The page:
UBC Theses and Dissertations
Essays on cash holdings of corporations and mutual funds Simutin, Mikhail Vasilevich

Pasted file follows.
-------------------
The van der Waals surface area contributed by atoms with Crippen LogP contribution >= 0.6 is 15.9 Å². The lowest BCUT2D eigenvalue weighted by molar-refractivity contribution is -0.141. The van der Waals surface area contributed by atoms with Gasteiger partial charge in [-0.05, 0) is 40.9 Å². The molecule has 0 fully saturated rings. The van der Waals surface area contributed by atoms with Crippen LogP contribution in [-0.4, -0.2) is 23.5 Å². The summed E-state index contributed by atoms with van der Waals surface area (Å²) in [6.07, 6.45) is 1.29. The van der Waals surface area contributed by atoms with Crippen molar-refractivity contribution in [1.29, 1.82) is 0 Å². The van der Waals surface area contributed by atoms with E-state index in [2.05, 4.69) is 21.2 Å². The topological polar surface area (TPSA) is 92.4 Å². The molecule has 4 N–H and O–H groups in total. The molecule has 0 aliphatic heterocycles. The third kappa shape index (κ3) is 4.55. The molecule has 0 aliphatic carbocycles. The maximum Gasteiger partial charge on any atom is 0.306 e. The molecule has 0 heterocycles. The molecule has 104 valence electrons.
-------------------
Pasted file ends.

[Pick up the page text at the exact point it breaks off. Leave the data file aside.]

In this thesis, I study the relationship between excess cash holdings of corporations and mutual funds and future performance of these entities. In the first chapter, I document a positive relationship between corporate excess cash holdings and future stock returns. The difference in returns of portfolios of high and low excess cash firms amounts to 5% annually or 6% after standard three-factor risk adjustment. Firms with more excess cash have higher market betas and earn lower returns during market downturns. High excess cash companies invest considerably more in the future than do their low cash peers, but do not experience stronger future profitability. On the whole, this evidence is consistent with the notion that excess cash holdings proxy for risky growth options. In the second chapter, I document a positive relationship between excess cash holdings of actively managed equity mutual funds and future fund performance. The difference in returns of portfolios of high and of low excess cash funds amounts to over 2% annually, or approximately 3% after standard risk adjustment. I study whether this difference in performance can be explained by the differences in managerial stock selection skills, market-timing abilities, fund liquidity needs, and operating costs. I show that managers of high excess cash funds make more profitable stock purchasing decisions, while low excess cash fund managers make better sell decisions. Neither high nor low excess cash groups exhibit significant market-timing skills; however, funds with volatile excess cash holdings are successful market timers. The difference in returns between high and low excess cash groups is particularly pronounced during periods of low fund flows, suggesting that high excess cash funds are better able to anticipate fund outflows. Finally, I show that high excess cash funds incur significantly lower operating expenses than do their low excess cash peers. I additionally document new important determinants of mutual fund cash balances, showing that funds with riskier or less liquid shareholdings, as well as those with higher return gap measures hold more cash. The determinants I consider jointly explain three times more cross-sectional variation in cash positions than variables studied in prior literature.
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